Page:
Remember “going with” someone in high school or academy?  Did you get matching t-shirts or jackets?  Didn’t you want everyone to be able to tell, just by looking, that you two were “together”?  Were school holidays or even weekends things you looked forward to or dreaded, because you would miss being with that other person?  You were at home with your family, but where were your heart and mind?  Were you happy?  Or where you just waiting for the next school day so you could be together again?  Can you imagine being happy in Heaven if everything and everyone you cared about somewhere else?  Would that be Heaven for you?  Have you ever seen those t-shirts that say things like,  “If there’s no _________ (fill in the blank) in Heaven, then I’m not going.”  I was stunned the first time I ever saw one of those sayings.  I couldn’t, and still can’t, imagine that there are people out there who would even joke about not going to Heaven.  Maybe I’m too much of a worrier to consider making jokes like that.  But the concept is true.  If you love golf, or sailing, or anything more than you love God, you’re not going to be happy in Heaven. 

So, I want to go to Heaven, how do I make sure my treasures are there?  Well, again, Jesus, Himself, tells us!  How exciting!  (I’m probably the last one to catch on, but some of this stuff, I’m just putting together for the first time.) 

Fear not, little flock; for it is your Father's good pleasure to give you the kingdom. Sell that ye have, and give alms; provide yourselves bags which wax not old, a treasure in the heavens that faileth not, where no thief approacheth, neither moth corrupteth. Luke 12:32-33
Now when Jesus heard these things, he said unto him, Yet lackest thou one thing: sell all that thou hast, and distribute unto the poor, and thou shalt have treasure in heaven: and come, follow me. Luke 18:18-27
OK, next question, does that mean that all we have to do is give money to the poor and we get into heaven?  No, you’re right, there’s more to it than that.  E.G. White says:
“In giving ourselves to God, we must necessarily give up all that would separate us from Him.  Hence the Saviour says, ‘Whosoever he be of you that forsaketh not all that he hath, he cannot be my disciple.’  Luke 14:33.  Whatever shall draw away the heart from God must be given up.”  Steps to Christ, p. 44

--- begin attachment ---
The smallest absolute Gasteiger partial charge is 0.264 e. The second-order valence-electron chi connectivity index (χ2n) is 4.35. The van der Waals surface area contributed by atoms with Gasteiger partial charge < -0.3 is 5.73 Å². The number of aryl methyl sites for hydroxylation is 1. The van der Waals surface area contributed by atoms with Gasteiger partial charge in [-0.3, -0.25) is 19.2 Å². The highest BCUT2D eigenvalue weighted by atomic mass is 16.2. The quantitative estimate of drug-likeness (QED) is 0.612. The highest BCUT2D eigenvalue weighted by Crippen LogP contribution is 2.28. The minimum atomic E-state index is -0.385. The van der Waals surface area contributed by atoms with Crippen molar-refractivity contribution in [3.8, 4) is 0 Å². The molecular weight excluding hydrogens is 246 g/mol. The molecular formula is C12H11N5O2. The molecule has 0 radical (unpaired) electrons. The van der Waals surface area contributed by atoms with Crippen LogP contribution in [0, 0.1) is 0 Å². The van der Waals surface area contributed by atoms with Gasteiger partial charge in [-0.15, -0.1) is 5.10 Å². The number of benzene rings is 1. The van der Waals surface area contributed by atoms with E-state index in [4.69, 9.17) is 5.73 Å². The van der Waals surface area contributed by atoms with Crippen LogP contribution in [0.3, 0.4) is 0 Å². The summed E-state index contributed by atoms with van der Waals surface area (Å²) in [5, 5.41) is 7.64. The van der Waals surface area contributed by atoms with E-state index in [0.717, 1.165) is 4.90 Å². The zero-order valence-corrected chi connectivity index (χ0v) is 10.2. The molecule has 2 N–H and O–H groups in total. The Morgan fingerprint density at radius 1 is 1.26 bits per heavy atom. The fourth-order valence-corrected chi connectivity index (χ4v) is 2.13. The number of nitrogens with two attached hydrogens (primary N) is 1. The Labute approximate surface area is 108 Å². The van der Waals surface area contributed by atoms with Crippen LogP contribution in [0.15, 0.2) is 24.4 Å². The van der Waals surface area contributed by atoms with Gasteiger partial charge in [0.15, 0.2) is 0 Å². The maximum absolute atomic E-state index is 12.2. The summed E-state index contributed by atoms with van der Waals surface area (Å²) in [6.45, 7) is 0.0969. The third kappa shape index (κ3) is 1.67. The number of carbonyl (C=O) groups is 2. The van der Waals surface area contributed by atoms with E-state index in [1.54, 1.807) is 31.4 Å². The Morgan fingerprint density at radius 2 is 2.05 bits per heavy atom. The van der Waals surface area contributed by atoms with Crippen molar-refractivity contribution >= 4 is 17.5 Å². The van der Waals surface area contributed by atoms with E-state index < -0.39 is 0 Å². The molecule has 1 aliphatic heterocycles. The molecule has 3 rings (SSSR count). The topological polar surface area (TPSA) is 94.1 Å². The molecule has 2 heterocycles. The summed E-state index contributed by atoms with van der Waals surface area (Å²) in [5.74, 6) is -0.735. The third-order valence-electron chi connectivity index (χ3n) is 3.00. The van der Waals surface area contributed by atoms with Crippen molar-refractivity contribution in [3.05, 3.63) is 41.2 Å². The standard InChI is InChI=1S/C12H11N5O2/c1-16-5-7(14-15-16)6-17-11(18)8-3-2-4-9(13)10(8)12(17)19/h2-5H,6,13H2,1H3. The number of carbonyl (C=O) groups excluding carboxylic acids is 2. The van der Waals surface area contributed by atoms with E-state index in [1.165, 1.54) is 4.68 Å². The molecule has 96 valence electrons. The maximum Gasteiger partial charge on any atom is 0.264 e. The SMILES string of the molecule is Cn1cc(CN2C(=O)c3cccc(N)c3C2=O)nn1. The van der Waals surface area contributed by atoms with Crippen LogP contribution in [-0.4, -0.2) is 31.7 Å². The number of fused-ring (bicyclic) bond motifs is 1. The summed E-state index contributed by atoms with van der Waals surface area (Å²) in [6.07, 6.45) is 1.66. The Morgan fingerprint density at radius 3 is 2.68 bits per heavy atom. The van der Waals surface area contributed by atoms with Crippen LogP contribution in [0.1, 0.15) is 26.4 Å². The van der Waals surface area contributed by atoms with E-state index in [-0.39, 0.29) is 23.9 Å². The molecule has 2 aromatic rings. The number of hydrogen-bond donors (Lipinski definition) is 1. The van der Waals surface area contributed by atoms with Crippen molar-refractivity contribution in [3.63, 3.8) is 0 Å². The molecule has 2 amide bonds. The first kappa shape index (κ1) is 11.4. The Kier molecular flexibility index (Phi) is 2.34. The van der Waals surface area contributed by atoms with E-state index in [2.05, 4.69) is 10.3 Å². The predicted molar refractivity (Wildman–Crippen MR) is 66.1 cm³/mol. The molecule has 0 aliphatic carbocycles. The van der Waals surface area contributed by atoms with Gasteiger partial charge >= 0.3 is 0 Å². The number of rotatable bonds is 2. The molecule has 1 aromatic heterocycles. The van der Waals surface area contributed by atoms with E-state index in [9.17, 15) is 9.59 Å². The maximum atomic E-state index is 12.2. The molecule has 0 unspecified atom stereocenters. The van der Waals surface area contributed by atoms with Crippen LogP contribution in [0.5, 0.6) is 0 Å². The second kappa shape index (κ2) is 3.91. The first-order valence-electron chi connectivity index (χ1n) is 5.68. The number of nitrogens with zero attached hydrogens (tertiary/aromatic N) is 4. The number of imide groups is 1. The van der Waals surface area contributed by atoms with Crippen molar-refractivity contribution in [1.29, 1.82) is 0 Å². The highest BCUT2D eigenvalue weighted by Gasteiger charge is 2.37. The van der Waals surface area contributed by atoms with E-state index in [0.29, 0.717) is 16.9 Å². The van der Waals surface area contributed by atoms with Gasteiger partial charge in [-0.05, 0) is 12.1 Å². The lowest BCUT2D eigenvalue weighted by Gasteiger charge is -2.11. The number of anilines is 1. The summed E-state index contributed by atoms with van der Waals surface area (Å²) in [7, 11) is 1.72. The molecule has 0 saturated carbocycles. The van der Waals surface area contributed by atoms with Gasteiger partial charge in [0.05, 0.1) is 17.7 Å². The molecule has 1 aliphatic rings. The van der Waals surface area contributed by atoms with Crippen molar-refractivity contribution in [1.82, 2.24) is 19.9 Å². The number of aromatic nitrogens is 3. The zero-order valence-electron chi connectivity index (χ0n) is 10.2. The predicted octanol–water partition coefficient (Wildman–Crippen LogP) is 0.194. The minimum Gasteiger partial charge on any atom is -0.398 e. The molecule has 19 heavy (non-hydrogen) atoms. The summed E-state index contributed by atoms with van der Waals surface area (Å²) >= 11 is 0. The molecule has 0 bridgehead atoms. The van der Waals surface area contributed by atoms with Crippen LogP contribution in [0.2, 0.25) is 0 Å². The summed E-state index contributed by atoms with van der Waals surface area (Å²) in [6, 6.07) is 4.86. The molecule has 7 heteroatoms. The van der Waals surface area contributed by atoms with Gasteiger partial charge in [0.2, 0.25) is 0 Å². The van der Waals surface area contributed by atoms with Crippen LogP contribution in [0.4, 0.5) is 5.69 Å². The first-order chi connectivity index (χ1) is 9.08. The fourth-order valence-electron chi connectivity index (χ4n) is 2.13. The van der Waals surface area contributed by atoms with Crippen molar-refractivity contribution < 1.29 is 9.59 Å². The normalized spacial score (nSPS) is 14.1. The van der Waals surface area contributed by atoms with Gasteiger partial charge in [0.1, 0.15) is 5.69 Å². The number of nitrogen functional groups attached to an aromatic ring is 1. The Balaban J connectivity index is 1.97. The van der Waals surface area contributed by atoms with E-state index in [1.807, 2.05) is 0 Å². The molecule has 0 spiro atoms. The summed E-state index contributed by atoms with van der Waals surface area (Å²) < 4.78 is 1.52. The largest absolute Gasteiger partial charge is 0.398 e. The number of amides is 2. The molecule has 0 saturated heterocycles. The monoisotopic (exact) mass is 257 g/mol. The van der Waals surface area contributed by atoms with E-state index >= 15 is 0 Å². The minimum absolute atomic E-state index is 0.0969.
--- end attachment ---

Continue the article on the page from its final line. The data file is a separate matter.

The Old Testament talks about the year of Jubilee where all property reverted to the original owners and the slaves were freed and debts were forgiven.  It was supposed to keep the Israelites from getting so attached to their possessions and money.  Giving to the poor isn’t as much for them as it is for us.  It keeps us from getting so attached to our money and possessions. When we quit thinking so much about ourselves: what we think we need and what we want, then we are more able to think about what we can do to lead others to Christ.  That’s the real treasure!  Then we’ll be anxious to get to Heaven to be with Jesus.  That excitement will be contagious and bubble over into the lives of the people we meet. 

This treasure, which Christ esteems as precious above all estimate, is 
"the riches of the glory of His inheritance in the saints." Ephesians 1:18. 
The disciples of Christ are called His jewels, His precious and peculiar treasure. He says, 
"They shall be as the stones of a crown." "I will make a man more precious than fine gold; even a man than the golden wedge of Ophir." Zechariah 9:16; Isaiah 13:12. 

Christ looks upon His people in their purity and perfection as the reward of all His sufferings, His humiliation, and His love, and the supplement of His glory--Christ, the great Center, from whom radiates all glory. {MB 89.3}
Think of it…Jesus is our treasure in Heaven and we are His.  I can’t wait!!!!